Berresford also expressed concern that there is a very small basis for policy leadership due in part to the scarcity of data available for decision making. Often, it is difficult to decide which organization to fund because of the ambiguity of their organization’s long term impact. When faced with high administrative costs, it is natural to become more conservative in one’s grants to them. She says that it is necessary to think about the direction of the philanthropic field itself when determining what types of grants to make, and advocates for occasional risk-taking, despite the lack of data available.

Berresford’s fourth challenge – the one on everybody’s mind – is the current economic crisis. No group is excluded from the negative effects of the economic downturn. Endowments are shrinking, individual giving is down and public opinion about the economy is low, which does not bode well for nonprofit organizations. However, Berresford explained that foundations also have a relationship with society and should not merely be seen as a financial resource; therefore, more voluntary work is needed to help the sector endure this crisis. She argues that increased transparency on the part of foundations is vital. Berresford also believes that non-profits should pool resources and apply for joint grants.  Understanding that this will inevitably result in consolidation, she still believes organizations with similar missions will be in a better position to serve the community when they join together. It will also increase the ability for foundations to create grants that will have a positive impact, despite shrinking endowments.

She went on to make the distinction between charities and strategic philanthropy, and argued that both are essential in a community.  Charities, or “traditional philanthropy,” respond to the changing needs within a community.  An example of this type of organization is one that addresses disaster relief. Strategic philanthropy is a planned effort to make investments that will have a coordinated and long-term positive impact on a particular issue. While strategic philanthropy is very valuable, she believes that traditional charities are being trivialized, when both types of philanthropy are required and must work together in tandem to meet the needs of society. When facing an economic crisis, organizations and foundations must decide whether they are undertaking strategic philanthropy or charity work and plan accordingly. Berresford explained that during the economic crisis in the 1970’s, the Ford Foundation decided that perpetuity was a main priority and then adjusted its grantmaking for the long term.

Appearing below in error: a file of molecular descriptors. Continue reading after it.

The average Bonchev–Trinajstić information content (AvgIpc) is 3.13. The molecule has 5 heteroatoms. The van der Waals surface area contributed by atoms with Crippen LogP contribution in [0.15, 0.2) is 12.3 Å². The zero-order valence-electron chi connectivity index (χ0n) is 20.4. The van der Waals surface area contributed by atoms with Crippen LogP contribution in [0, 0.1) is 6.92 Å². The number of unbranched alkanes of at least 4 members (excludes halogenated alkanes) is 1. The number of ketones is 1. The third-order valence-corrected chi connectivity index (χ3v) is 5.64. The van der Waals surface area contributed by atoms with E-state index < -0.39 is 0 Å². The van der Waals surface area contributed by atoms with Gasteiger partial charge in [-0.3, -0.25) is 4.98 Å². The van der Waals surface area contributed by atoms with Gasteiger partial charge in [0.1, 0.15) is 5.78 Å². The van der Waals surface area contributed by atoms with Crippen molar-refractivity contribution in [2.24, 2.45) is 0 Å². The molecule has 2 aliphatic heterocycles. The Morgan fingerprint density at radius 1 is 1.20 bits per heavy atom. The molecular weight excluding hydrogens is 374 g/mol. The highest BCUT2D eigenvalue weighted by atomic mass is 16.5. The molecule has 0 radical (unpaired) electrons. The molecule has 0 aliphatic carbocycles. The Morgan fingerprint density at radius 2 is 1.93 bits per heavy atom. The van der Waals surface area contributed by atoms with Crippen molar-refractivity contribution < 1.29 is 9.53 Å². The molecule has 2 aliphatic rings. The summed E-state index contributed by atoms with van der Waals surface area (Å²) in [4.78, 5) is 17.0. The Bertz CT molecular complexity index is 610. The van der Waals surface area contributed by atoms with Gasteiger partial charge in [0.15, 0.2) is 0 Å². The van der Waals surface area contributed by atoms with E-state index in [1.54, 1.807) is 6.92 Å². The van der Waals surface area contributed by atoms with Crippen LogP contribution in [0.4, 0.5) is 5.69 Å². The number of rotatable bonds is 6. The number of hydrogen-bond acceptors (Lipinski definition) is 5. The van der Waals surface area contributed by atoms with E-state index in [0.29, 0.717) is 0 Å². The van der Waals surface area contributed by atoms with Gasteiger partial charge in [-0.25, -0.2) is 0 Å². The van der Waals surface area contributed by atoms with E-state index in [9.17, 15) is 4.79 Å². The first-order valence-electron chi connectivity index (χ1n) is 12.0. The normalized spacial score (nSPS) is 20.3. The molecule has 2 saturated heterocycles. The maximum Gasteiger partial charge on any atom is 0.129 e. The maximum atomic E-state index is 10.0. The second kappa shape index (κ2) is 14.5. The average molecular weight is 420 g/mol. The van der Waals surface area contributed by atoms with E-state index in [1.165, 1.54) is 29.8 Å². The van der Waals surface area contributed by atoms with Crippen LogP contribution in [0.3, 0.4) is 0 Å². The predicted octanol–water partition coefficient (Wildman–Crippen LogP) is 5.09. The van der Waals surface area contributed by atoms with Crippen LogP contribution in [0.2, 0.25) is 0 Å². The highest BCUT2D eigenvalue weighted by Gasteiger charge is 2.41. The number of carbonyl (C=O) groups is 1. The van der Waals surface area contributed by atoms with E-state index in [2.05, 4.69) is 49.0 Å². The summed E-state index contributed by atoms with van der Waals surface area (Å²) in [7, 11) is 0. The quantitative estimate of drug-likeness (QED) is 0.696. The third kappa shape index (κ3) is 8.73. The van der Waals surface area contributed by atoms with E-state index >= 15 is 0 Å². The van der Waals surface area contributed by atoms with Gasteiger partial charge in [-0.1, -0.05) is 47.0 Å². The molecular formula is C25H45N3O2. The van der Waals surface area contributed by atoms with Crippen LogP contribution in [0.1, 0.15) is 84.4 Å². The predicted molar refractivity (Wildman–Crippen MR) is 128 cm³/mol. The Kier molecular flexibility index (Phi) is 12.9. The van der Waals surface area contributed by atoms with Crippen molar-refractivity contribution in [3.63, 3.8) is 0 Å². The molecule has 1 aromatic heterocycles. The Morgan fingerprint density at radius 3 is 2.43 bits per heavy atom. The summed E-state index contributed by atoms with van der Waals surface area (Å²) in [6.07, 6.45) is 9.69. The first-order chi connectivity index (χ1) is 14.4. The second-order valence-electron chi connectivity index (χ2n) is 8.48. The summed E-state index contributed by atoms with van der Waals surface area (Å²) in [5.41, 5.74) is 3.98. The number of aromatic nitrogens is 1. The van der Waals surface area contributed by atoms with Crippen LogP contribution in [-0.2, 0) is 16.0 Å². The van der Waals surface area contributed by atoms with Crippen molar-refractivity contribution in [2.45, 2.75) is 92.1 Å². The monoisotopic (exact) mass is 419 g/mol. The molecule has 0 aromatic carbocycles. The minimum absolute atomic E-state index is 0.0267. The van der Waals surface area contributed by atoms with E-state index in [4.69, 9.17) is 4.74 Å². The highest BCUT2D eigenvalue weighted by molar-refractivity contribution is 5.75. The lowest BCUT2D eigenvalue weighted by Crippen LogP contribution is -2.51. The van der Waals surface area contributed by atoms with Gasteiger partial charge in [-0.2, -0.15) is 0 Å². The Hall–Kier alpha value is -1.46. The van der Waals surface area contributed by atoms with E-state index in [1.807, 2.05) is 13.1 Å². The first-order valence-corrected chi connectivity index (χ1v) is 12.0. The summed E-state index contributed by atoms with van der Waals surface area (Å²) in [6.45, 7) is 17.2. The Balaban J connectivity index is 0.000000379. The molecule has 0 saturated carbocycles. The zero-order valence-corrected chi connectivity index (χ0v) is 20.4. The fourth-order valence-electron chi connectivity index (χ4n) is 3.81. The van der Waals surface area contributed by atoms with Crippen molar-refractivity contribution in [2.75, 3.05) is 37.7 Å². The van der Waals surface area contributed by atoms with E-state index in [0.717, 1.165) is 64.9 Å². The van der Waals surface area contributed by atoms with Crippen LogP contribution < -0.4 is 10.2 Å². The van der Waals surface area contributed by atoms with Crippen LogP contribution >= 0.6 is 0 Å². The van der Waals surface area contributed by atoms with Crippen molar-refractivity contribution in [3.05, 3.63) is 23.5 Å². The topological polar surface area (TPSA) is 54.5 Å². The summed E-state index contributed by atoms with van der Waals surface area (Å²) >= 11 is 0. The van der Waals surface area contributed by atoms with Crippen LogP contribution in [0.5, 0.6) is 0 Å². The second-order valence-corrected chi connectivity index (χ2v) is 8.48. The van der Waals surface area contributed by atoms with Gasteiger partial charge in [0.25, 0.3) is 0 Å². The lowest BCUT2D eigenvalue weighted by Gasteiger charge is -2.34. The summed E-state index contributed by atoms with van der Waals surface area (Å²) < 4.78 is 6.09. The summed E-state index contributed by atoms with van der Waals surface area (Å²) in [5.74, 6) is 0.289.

During the Q&A portion of the discussion, she provided some insight into risk-taking. She believes a portion of a foundation’s portfolio should be high risk.   In her experience, some of the most successful grants created at the Ford Foundation were considered precarious when they were originally undertaken.  Many of its great achievements were a result of openness on the part of leadership to award grants to relatively unknown organizations. The strongest example she gave is that of the Grameen Bank; when they originally approached the Ford Foundation, giving small micro loans to women within impoverished communities was unheard of, and deemed incredibly risky. However, due to forward-thinking grant officers, the Grameen Bank was given a grant.  Now, of course, micro-finance has grown and permanently changed the landscape of international development.

Berresford explained that there are many types of risk that a foundation can undertake, including political risk, organizational risk, reputational risk and financial risk.  While it is imperative to manage risk and mitigate damages when a venture fails, it is also essential to understand that a negative outcome every once in a while is okay too.   Her fear is that in an effort to be as accountable as possible, foundations may miss big opportunities for change. 

Berresford concluded the discussion by reiterating that this is a very exciting time in the world of philanthropy. While there are challenges that lie ahead, they can be overcome with perseverance, flexibility, and a willingness to take some risks.